Oscar and Julius chose that he go to Britain to study because British law was more suitable for him when he would return to Tanganyika. The time to begin his studies was also more convenient in England than in America. He took the scholarship to study law in England, but Julius was upset with him when he returned without a law degree. Oscar, instead of hitting the books, became involved with the members of Parliament and other politicians in England. Julius told him that the country needed lawyers to help formulate the new constitution and laws when they got independence.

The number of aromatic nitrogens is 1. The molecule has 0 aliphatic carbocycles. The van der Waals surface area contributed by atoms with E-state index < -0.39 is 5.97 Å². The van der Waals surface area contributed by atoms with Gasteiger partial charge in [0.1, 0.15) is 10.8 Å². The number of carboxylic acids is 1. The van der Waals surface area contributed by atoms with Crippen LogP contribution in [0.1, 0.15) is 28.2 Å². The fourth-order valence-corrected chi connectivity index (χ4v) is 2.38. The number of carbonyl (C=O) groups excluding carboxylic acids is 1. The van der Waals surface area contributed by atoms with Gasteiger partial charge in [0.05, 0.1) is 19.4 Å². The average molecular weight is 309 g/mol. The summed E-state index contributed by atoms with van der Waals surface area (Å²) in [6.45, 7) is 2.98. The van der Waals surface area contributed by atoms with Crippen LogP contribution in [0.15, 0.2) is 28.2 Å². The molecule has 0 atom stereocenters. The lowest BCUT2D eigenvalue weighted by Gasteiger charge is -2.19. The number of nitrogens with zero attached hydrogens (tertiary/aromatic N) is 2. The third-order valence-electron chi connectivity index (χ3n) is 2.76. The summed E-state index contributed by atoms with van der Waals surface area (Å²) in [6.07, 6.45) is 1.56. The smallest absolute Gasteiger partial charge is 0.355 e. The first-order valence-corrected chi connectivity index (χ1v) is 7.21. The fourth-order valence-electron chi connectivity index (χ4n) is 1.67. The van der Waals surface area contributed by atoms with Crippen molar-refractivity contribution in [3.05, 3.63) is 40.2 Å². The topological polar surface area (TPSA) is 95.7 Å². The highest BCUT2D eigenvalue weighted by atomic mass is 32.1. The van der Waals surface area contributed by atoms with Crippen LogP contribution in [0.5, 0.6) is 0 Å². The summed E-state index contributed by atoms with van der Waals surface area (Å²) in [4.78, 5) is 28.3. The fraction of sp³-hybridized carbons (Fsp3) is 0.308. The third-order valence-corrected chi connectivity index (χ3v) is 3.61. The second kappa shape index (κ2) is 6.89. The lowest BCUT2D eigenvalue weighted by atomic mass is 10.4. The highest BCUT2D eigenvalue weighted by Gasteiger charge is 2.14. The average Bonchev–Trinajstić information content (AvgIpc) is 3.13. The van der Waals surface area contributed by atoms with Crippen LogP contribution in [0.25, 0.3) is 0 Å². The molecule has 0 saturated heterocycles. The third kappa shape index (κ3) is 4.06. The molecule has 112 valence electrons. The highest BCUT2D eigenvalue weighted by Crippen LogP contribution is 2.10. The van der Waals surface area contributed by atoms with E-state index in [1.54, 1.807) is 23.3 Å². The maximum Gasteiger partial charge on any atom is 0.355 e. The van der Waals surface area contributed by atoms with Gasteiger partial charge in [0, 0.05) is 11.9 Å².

One day when it was time for our noon break there was an old Zanaki woman waiting for me outside the rectory. Because I hadn’t learned that much Zanaki language, Julius went out with me to translate what the old woman had to say. She had just come from the government hospital. She still had a number of bandages on her. She told us that she had been a omuganga — a mgabu wazinza, a doctor who among the Zanaki discerns why a person is sick or any other evil that has come upon them. However, another Zanaki omuganga had accused her of being a witch, one who causes evil to others. The people in her village came and beat her up severely. Her husband would not defend her. She was beaten so badly that she had to be taken to the hospital in Musoma town. She now said to us that she did not believe in her power of mgabu wazinza and wanted to become a Christian. I explained that when I went to build the mission, she could come to study and get baptized. When I moved to begin the mission for the Zanaki people in Magorombe, she did come to study. One day she brought all her paraphernalia, some drums, gourds, skins, small iron rods, bells, etc. to me and asked me to destroy them for her. They filled a large sack. She herself was afraid to destroy them. I did burn them. She was a good catechumen and was baptized. She lived a good number of years and was a faithful and devoted Catholic until her death. She was also much involved in the parish.